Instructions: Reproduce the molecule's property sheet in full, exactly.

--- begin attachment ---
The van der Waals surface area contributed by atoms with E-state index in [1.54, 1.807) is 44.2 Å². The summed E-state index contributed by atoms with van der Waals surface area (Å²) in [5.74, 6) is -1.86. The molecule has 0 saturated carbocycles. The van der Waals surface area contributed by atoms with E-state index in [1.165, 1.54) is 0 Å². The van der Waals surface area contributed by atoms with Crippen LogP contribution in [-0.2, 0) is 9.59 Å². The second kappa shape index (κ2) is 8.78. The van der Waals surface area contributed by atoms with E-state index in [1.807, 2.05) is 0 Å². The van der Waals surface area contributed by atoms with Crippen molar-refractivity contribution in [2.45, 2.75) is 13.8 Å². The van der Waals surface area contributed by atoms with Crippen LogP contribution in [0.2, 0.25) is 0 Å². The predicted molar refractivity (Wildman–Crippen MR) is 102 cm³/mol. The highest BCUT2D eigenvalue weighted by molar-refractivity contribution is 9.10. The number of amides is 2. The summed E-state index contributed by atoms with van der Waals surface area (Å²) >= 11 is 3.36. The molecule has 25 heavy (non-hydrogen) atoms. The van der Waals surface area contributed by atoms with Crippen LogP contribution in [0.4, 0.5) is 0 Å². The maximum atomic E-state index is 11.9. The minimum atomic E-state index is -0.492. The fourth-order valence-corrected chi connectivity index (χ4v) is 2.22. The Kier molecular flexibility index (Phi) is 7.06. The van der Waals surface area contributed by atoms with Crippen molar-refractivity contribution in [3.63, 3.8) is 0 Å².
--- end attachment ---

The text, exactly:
The van der Waals surface area contributed by atoms with E-state index in [1.54, 1.807) is 44.2 Å². The summed E-state index contributed by atoms with van der Waals surface area (Å²) in [5.74, 6) is -1.86. The molecule has 0 saturated carbocycles. The van der Waals surface area contributed by atoms with E-state index in [1.165, 1.54) is 0 Å². The van der Waals surface area contributed by atoms with Crippen LogP contribution in [-0.2, 0) is 9.59 Å². The second kappa shape index (κ2) is 8.78. The van der Waals surface area contributed by atoms with E-state index in [1.807, 2.05) is 0 Å². The van der Waals surface area contributed by atoms with Crippen molar-refractivity contribution in [2.45, 2.75) is 13.8 Å². The van der Waals surface area contributed by atoms with Crippen LogP contribution in [0.2, 0.25) is 0 Å². The predicted molar refractivity (Wildman–Crippen MR) is 102 cm³/mol. The highest BCUT2D eigenvalue weighted by molar-refractivity contribution is 9.10. The number of amides is 2. The summed E-state index contributed by atoms with van der Waals surface area (Å²) >= 11 is 3.36. The molecule has 25 heavy (non-hydrogen) atoms. The van der Waals surface area contributed by atoms with Crippen LogP contribution in [0.4, 0.5) is 0 Å². The maximum atomic E-state index is 11.9. The minimum atomic E-state index is -0.492. The fourth-order valence-corrected chi connectivity index (χ4v) is 2.22. The Kier molecular flexibility index (Phi) is 7.06. The van der Waals surface area contributed by atoms with Crippen molar-refractivity contribution in [3.63, 3.8) is 0 Å².